We were told many times now wonderful, absolutely amazing, the new program was, and how well loved it was by the students. But, looking around online, students had something different to say:
Faculty: “Did you see her students’ comments on Ratemyprofessors.com?”
Me: “Crap, I was going to tell you about it. I didn’t think anyone else goes there.”
Faculty: “I thought I’d do some investigation.”
--Faculty are not stupid, we know better than to take anything from administrators at face value. We also know when administration wants us to “say something about” their new ideas, they only do so because it’s easier to cram things down our throat if we open our mouths first.
My online search also found what students had to say about her, and indirectly the program, at Ratemyprofessors.com. Despite the professor’s presentation claiming great teaching skills, she has miserable ratings there. Now, I grant, only the most irate (and probably failing) students would go to an online site and post their complaints, but after being forced to watch videos of testimonials from students about how life-changing—I’m not exaggerating their claims!—the new program is, I think it’s fair to present testimonials biased in the other direction.
She’s rated in several categories at Ratemyprofessor.com, but “easiness” is by far her best category. Granted, “easiness” isn’t on a collegiate student evaluation of teaching form, but this website caters towards student desires. An administration that was actually curious about challenging students-- critical to education!--would have such a question on the evaluations, and it’s very telling that there is no such question on the evaluations. Qualitatively, here are some abbreviated quotes, some are obviously from students in the program with this teacher5
“Hardly a teacher at all. All she does is talk, talk, talk. The second day of class she taught us how to turn on our calculator. The tests don't make sense.”
“HORRIBLE!!! she is so rude and doesnt seem like she cares about anyone including her TAs. She acts as if she is better than everyone and her lectures are completely WORTHLESS. STAY AWAY!”
“A lot of people don't go to the lectures because they are extremely boring and attendence doesn't count but sometest questions ome straight from lecture. The labs are never fully coordinated. Tests are all about theory more than solving problems. Use the answer choices to solve test questions.”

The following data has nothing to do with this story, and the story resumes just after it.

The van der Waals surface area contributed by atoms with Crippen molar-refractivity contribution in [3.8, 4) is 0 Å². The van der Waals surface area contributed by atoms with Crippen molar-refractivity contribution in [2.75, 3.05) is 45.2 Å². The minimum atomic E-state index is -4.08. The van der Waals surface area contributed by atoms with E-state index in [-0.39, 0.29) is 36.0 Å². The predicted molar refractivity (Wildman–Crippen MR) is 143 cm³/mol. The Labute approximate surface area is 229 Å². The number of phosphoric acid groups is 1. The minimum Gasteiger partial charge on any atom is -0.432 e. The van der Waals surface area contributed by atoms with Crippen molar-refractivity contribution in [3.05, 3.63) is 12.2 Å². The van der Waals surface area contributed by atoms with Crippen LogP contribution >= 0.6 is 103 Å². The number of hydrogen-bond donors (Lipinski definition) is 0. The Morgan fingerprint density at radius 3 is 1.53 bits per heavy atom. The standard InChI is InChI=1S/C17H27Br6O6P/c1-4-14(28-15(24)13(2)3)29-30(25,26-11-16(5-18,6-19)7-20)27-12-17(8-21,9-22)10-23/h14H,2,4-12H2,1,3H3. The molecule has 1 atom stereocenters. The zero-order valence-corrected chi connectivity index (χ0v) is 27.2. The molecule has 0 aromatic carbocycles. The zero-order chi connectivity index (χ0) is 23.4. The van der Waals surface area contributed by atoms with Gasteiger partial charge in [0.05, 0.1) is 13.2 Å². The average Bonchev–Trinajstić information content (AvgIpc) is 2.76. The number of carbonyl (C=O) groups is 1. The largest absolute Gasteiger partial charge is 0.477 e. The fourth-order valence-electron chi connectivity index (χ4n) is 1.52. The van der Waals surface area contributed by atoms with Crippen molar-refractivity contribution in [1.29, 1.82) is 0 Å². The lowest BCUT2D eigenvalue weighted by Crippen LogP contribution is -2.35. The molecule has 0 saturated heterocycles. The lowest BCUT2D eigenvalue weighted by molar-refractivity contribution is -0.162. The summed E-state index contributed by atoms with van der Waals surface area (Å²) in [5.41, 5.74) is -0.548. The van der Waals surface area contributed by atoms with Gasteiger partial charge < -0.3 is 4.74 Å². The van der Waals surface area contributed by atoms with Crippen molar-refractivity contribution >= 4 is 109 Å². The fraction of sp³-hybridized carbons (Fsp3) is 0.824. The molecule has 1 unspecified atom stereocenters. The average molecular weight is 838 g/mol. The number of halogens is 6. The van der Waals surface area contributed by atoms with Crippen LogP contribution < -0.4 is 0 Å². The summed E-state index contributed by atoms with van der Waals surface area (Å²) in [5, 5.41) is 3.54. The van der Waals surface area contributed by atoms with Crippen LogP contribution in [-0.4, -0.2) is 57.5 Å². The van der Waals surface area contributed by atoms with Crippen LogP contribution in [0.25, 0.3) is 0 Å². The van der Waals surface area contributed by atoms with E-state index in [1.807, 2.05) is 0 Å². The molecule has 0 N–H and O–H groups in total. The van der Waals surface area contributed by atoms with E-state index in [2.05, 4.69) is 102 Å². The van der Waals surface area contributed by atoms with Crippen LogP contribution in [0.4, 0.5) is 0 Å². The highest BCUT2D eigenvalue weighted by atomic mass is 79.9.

“Her tests are always about concepts with no actual calculations of answers.”
“Her tests are all on principles and alghorithms. There were hardly any problems you had to actually solve”
“stay away from this teacher taking this class with her will be the biggest waste you will ever come across”
“Wholly education/grant-funded class. Does a horrible job explaining in class. Try to get a different professor unless you enjoy being taught like you're in middle school.”
Not a single student gave a positive review, not one, but I’ll happily concede considerable bias at that site. Looking too closely at negative student evaluations usually isn’t a good idea, but when the same specific complaints keep coming up over the course of years, that usually means there’s some truth to it. Complaints like this had to have turned up in student evaluations administered at her school…and yet, administration never wonders at students consistently saying the course is strange in some way, instead only looking at passing rates. In reviewing her complaints and ratings, a more reasonable conclusion about her higher passing rates would be that she just gives easy multiple choice tests where you can get the answer just by reading the questions, the program has nothing to do with it. All administration saw was higher retention, issues like “waste of time” in the course are insignificant next to the only goal of merit to an administrator.
After the pitch, the head pitchman tells us that when this program is tried at other institutions, retention rates vary from 25% to 77%; in other words, outside of controlled situations, the co-requisite plan doesn’t seem to be working at all. He asks that if we get a high retention, we should contact him and tell us what we did so they can put that in their recommendations for the program. Some faculty drove hundreds of miles to be told how to implement this plan (sic) to improve retention, and the people pitching it already know it doesn’t work and are looking for help.
Time and again, bad statistics, methods anyone with basic knowledge of the subject would know to be invalid, are used to justify a new change. Is it any wonder at all that education of remedial students hasn’t improved under any of these plans?It's nuts.